By Ms T. Sanders
The contemporary world is entering a new era of Cold War between the United States and China, where New Zealand is in the crossroads between the two dominant powers. Having China as their largest trading partner and the United States as an intelligence/defence partner within the Five Eyes Agreement, New Zealand is facing a challenge in choosing their strategical partner. Another concern for New Zealand is the expressed interest in the South Pacific region by China and the United States, where New Zealand Defence Force has a special duty of care within the region due to its cultural and historical ties, and conducting operations “to protect and promote regional peace, security and resilience.” This article will assess the directions which the New Zealand Army would need to take within the next twenty years, so New Zealand would remain to be a partner of choice.
The South Pacific area is becoming an arena for geostrategic interests for the United States and China. The United States is remaining dominant in terms of intelligence and defence, however, China is gaining influence over some of the South Pacific Islands. Such island nations as Papua New Guinea, Tonga, Fiji, and Vanuatu received military aid from China; additionally, Chinese companies have continued negotiations to build and administrate strategic bases such as ports and airfields. China is also becoming a threat to New Zealand due to its political influences. Moreover, this influence is effecting New Zealand’s membership to the Five Eyes Agreement, as New Zealand is considered to be the weakest link. The likely scenario is that the United States and China will enter into a trade and military Cold War, therefore Pacific nations will have to choose a side.
The primary concern for New Zealand is choosing between a short-term strategy of continuation of economic trade with China or a long-term strategy in developing New Zealand’s national security aspects with the Five Eyes partners. In the situation that New Zealand decides to develop with its western allies, but China expands its influence in the South Pacific even further, what would be the outcome for New Zealand? Since the South Pacific becoming a hot/cold ‘battleground’ for the dominant powers, New Zealand would need to continue relationships with their Western partners. New Zealand already has a defence agreement with Singapore and ongoing military exercises. Japan and Taiwan are also some of New Zealand’s largest trading partners. Perhaps it would be wise for New Zealand to establish relationships with India, as India seems to be growing closer ties with the West. However, choosing priorities in international relationships is not the only factor that needs to be considered by the New Zealand Army.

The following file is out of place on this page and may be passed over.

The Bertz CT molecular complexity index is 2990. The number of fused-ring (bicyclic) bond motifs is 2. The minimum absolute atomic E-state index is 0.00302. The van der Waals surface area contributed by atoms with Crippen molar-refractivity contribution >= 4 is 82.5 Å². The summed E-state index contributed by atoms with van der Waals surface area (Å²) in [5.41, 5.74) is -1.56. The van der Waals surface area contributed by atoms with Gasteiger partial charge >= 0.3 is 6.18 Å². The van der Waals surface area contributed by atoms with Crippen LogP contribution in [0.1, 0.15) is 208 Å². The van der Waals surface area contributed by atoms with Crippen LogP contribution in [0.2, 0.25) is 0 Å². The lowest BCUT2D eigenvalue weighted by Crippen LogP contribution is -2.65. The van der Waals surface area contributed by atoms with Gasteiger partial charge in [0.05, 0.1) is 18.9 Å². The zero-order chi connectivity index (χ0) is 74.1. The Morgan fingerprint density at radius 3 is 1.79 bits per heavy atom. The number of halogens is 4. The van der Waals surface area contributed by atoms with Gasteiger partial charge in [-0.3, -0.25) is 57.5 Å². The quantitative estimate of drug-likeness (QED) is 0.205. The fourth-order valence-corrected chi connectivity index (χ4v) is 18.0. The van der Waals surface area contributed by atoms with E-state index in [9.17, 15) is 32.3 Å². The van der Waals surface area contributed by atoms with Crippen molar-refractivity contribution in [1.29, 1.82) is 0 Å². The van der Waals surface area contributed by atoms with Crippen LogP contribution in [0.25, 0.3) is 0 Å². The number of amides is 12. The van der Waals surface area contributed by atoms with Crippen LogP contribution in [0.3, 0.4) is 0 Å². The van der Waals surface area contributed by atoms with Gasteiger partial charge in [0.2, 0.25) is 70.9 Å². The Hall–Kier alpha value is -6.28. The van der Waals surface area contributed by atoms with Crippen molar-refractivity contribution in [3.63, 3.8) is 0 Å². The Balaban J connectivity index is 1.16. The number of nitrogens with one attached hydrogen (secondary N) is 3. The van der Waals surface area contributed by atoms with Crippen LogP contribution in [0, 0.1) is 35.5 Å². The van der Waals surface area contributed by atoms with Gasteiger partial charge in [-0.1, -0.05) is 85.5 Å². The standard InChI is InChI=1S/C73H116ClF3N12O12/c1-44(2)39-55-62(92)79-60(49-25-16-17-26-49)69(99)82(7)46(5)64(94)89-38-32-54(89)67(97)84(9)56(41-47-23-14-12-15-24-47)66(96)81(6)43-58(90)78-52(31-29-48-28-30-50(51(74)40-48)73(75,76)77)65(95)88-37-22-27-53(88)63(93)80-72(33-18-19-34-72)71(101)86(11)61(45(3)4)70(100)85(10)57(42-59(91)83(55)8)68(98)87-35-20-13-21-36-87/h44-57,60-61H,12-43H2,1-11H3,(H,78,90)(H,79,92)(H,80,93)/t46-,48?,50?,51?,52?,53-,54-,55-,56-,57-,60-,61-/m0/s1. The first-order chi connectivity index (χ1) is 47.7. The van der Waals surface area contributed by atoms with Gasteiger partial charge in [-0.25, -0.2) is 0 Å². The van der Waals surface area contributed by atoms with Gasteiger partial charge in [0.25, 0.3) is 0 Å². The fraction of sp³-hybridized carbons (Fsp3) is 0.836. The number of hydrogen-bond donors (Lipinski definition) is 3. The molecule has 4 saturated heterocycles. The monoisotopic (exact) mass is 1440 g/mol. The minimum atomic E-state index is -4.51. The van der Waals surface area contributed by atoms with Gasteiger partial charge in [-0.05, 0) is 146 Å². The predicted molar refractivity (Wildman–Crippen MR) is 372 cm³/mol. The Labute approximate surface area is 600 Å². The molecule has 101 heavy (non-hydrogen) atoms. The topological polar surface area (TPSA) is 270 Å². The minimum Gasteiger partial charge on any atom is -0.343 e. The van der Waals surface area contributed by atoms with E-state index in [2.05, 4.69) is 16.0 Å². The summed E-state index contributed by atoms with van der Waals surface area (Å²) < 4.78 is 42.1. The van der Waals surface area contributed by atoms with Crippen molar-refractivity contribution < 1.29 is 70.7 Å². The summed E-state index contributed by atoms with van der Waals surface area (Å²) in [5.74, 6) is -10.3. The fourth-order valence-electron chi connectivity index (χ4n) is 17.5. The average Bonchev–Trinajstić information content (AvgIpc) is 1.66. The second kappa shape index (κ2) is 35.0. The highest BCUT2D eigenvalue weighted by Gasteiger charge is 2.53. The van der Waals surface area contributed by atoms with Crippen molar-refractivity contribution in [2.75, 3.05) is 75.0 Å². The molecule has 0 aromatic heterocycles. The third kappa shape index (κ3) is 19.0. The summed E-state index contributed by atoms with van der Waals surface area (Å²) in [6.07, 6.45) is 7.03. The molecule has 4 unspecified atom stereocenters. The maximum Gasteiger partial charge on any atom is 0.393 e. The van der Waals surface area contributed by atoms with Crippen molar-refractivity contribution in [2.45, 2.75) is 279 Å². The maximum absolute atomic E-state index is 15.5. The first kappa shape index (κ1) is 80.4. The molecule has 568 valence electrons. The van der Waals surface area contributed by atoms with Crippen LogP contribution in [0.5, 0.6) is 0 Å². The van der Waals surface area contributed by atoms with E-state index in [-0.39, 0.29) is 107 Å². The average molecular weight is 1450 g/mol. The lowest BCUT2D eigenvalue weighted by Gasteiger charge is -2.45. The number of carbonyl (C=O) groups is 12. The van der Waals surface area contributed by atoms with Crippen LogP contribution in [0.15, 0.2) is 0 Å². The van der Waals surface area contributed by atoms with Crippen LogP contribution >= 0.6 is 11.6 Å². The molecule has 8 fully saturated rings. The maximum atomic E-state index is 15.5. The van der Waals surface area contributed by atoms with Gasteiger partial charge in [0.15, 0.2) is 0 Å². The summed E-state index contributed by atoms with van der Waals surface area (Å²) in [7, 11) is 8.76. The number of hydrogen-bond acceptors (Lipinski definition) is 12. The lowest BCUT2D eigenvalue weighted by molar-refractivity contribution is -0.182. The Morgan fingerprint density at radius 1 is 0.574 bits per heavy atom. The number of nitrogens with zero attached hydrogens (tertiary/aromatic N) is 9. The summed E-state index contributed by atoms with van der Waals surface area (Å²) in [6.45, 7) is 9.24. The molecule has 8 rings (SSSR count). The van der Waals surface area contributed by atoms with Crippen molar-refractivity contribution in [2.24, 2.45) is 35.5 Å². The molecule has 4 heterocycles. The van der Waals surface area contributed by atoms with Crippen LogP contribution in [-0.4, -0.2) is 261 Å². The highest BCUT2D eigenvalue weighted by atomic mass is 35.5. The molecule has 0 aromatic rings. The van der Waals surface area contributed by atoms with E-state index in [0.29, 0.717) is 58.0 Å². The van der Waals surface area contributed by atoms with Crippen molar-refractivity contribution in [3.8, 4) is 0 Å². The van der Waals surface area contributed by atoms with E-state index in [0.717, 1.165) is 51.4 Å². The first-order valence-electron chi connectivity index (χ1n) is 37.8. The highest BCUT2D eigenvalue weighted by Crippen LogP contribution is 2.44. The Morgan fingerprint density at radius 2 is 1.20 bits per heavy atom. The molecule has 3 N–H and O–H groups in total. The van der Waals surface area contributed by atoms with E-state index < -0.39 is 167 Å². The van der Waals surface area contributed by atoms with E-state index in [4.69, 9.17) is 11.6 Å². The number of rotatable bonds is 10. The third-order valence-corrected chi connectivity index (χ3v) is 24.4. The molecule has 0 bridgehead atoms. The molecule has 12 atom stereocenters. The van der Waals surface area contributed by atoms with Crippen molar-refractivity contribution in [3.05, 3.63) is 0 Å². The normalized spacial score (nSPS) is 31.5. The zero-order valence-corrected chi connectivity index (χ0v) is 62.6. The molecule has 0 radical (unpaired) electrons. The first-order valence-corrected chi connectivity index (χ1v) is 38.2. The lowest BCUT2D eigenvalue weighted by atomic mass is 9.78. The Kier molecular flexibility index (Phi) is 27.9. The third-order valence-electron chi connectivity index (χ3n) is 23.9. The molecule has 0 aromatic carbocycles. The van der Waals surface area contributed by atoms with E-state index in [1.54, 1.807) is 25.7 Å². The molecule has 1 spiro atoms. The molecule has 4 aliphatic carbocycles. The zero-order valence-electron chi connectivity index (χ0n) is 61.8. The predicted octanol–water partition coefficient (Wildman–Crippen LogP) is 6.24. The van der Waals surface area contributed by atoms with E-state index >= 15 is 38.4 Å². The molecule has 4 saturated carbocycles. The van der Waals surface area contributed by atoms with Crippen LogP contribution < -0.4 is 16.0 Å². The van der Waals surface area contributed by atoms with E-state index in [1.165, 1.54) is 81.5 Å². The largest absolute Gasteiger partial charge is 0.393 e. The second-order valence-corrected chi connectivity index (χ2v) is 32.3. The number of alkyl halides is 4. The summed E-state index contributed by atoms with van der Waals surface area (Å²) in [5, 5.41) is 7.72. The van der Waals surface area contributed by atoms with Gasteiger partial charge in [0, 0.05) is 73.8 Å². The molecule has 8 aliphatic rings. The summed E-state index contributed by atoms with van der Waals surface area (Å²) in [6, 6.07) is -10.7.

The New Zealand Army needs to think through where their strengths lie in becoming force multipliers for their allies. As a small nation, New Zealand needs to admit its weakness in conducting operations alone due to limited resources and manpower; therefore, there is a need to develop an approach of New Zealand becoming a valuable asset for their allies. Since the world is moving to rapid growth of technology, the New Zealand Army could concentrate on development of technology, for instance, electronic warfare that has become more prevalent. Also, cyber-warfare is considered a cheap tool of hybrid warfare and is heavily used by Russia and China. Another input by the New Zealand Army could be in development of anti-drone warfare, as well as close support unmanned aerial vehicles, as surveillance is one of the important aspects of warfare and of supporting the New Zealand Army’s other missions. For these reasons, the New Zealand Army should invest in development of cyber warfare, electronic warfare, and drone warfare, but must also keep a conventional warfare aspect through the Royal New Zealand Infantry Regiment and their support units.
Competitive nations are moving towards a hybrid style of warfare and the New Zealand Army should study this type of warfare to be able to develop sustained capabilities. A strategic move that the New Zealand Army could make is to develop a relationship with Ukraine, which for the past six and a half years has already been fighting hybrid warfare with Russia. Moreover, three of New Zealand’s key allies (the United States, the United Kingdom and Canada) continuously train and run joint military exercises with Ukraine. The Ukrainian-Russian war is a multispectral, multidimensional conflict that includes high-tech/conventional warfare as well as siege warfare and urban combat. The American troops believe that they have learned more from the Ukrainian Army, then they could teach them. Any future conflict in the South Pacific could escalate into a hybrid war and the New Zealand Army must be ready to meet any potential challenge alongside New Zealand’s partner nations.
To summarise, the New Zealand Army must carefully assess the next stages of their strategic planning, so that they can contribute valuable forces within the circle of New Zealand Defence Agreements. There is a need to consider the capabilities of the New Zealand Army and focus on the areas which potentially could become force multipliers as part of the coalition action group. Since present and future warfare looks increasingly likely to be based on elements of hybrid warfare, it is essential for the New Zealand Army, as a learning organisation, to study all elements of hybrid warfare. The New Zealand Army could gain experience and knowledge by developing a working relationship with the Ukrainian military but must also understand that every conflict has a unique character.
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